Tuesday, February 26, 2008

Greek Drama

In my Classical Civilization course, I am currently teaching the unit on Greek drama. The origin of theatre (as we know it today) comes from the classical world. The original language of theatre used by the Greeks is still used today.

The word theatre, for example, comes from the Greek word “theatron” (i.e., "seeing place"), which was the original location for dramatic productions. A more archaic word for actors, “thespians”, comes from the Athenian “father of theatre” by the name of Thespis. Even the legendary trilogies of Star Wars, Back to the Future, Pirates of the Caribbean and Indiana Jones (soon to be a quadrilogy... or tetralogy...?), are throwbacks to the original trilogies of Greek drama. Greek plays were originally crafted as trilogies (e.g., Sophocles’s Oedipus trilogy: Oedipus Rex, Oedipus at Colonus and Antigone.) George Lucas et al are paying homage to the Greek forebearers of the craft of visual story telling.

The value of studying Greek drama goes beyond simply celebrating the origins of drama, theatre, movies or trilogies. There is a great deal to learn from the observations of the human condition made by the Greek playwrights. Greek tragedies and comedies essentially ask the question, “how shall we live?” How do we function as individuals in a society, in a civilization? Dr. Peter Leithart, Fellow of Literature at New St. Andrews College, writes this about Greek drama: “written against the background of Homeric heroism, tragedy raises questions about how human beings, with all their ambitions and love of preeminence, can live together in a cohesive community.” The same question can be asked today about modern civilization.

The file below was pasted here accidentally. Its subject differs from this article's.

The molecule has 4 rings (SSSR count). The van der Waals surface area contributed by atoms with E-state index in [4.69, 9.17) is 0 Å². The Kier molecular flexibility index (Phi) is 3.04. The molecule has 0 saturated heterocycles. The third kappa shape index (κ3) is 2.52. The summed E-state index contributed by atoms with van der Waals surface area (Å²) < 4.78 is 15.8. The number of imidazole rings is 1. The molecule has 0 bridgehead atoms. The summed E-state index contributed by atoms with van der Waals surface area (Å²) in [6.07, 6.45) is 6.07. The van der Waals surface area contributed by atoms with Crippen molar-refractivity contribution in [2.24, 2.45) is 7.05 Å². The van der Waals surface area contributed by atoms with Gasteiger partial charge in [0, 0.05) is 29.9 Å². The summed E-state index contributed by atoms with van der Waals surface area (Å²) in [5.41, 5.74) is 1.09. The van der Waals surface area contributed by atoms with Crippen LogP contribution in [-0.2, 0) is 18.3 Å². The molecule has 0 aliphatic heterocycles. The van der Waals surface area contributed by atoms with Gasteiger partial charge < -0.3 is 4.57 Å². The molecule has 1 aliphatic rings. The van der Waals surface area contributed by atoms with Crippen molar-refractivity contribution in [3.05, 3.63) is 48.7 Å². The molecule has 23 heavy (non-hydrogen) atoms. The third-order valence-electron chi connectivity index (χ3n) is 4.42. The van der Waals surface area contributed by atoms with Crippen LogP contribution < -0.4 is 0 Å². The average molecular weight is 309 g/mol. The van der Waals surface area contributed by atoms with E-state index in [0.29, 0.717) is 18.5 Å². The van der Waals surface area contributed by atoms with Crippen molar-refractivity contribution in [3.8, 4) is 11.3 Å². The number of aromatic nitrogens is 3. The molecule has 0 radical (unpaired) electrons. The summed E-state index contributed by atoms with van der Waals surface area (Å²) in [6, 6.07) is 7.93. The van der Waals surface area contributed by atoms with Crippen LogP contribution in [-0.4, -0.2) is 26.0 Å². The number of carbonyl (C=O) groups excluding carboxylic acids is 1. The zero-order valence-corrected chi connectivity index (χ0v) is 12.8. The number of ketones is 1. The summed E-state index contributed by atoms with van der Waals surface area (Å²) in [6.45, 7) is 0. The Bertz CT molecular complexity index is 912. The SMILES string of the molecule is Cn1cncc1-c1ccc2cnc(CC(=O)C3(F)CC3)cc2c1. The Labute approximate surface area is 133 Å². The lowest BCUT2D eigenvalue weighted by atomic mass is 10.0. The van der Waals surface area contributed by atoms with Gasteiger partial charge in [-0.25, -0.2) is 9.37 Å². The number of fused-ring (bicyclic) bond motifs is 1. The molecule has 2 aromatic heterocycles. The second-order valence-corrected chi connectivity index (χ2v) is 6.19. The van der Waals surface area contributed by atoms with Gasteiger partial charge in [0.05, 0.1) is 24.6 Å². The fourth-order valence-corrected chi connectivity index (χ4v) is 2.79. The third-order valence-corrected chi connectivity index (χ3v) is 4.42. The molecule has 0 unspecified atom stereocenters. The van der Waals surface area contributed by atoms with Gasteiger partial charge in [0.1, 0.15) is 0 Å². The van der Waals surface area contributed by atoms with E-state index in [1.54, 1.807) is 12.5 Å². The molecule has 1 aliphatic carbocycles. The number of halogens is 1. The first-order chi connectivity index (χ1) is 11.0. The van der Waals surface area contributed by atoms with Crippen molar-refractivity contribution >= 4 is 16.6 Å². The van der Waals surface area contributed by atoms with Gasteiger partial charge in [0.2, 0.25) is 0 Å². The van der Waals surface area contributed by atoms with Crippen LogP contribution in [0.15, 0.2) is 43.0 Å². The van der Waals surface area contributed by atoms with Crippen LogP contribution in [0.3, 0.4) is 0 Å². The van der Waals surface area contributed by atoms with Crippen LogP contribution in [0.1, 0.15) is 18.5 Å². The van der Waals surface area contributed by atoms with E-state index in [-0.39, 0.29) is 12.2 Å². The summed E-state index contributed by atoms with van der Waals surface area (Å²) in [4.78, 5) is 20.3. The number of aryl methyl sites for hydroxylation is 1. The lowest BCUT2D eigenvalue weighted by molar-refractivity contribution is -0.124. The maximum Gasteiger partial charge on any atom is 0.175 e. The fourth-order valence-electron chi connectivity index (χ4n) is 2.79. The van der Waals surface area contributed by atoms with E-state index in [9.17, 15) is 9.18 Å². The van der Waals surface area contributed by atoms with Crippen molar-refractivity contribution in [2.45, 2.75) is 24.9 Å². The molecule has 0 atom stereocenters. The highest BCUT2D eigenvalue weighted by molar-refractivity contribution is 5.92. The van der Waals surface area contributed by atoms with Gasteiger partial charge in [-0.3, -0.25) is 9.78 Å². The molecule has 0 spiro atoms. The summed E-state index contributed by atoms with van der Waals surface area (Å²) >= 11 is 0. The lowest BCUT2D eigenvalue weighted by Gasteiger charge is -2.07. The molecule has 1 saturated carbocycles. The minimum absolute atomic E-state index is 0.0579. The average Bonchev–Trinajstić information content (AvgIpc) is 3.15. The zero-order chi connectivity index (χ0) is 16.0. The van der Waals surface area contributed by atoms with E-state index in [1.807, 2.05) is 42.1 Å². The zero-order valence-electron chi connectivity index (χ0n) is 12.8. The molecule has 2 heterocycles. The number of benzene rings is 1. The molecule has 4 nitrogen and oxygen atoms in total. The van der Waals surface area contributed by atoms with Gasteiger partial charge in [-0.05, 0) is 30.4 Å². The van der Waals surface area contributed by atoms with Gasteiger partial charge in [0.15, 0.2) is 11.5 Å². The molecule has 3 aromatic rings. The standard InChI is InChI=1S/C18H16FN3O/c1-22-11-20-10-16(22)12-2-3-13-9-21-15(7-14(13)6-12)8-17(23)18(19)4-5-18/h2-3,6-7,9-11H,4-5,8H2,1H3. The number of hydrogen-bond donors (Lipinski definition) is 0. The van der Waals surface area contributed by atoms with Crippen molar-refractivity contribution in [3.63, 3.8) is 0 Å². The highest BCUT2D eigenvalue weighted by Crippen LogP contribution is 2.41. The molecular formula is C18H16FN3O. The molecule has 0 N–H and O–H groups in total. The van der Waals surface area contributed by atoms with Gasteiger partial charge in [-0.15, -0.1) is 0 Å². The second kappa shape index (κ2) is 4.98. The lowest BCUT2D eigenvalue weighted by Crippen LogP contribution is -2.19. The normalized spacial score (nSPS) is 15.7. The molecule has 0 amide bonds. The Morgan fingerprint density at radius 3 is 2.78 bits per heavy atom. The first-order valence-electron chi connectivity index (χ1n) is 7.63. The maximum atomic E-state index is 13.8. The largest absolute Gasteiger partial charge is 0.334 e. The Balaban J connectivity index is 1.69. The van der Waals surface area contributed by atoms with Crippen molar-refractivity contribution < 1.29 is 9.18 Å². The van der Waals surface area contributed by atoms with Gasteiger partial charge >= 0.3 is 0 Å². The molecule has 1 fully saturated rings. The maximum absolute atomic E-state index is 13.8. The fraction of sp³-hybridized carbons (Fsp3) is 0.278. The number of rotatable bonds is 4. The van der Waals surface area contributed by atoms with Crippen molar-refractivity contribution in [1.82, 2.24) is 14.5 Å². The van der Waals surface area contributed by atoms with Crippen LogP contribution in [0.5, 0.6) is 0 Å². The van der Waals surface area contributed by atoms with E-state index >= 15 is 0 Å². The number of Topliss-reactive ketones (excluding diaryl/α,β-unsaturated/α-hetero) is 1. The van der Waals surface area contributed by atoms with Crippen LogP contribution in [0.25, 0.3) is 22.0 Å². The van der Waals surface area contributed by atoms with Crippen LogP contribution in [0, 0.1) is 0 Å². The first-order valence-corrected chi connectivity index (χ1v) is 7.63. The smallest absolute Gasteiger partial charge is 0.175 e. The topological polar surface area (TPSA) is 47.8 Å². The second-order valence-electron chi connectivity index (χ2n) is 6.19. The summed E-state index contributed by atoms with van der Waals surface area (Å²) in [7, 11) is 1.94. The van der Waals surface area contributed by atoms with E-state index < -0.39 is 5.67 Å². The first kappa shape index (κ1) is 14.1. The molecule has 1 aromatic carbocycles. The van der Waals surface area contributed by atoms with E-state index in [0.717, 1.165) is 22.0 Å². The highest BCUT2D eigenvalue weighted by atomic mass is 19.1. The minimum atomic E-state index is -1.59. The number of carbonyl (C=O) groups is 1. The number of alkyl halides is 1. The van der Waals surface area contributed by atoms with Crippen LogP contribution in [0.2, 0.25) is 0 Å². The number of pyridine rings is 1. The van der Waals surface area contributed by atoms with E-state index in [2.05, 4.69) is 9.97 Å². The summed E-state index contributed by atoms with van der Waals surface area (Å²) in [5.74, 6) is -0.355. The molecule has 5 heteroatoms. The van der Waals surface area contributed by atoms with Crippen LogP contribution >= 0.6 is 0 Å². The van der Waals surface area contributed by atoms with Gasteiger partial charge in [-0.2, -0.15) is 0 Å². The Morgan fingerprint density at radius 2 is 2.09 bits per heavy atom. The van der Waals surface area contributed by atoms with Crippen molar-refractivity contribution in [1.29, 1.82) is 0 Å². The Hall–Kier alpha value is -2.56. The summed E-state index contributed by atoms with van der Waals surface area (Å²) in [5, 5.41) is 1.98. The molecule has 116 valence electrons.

As I commented on Dr. Haykin’s blog on Euripides, perhaps the greatest benefit of studying Greek literature is that you can see where pre-Christian attempts at morality fail to fully meet the needs of human beings. There are unpredictable gods, who deal with humanity inconsistently and in terrifying ways; men are often doomed to hopeless and damning futures, arbitrarily determined by the Fates. You can also see where the Greeks get it right—through insightful and careful observation they come to understand the truth of the humanity condition espoused clearly in Scripture.

I am currently teaching Euripides’ The Bacchae, which (among other things) is about the clash between ordered civilization and Dionysian chaos. Dionysus is a vindictive and unpredictable god who tears down and unsettles human civilization; “terror” (not biblical fear) is the beginning of Dionysian wisdom. I am all the more thankful for the faithful, merciful and constant God of truth and wisdom. Our God does what He says He would do; He is unchanging! He is the God who “builds up” and “establishes” and “creates”… a God of order and peace.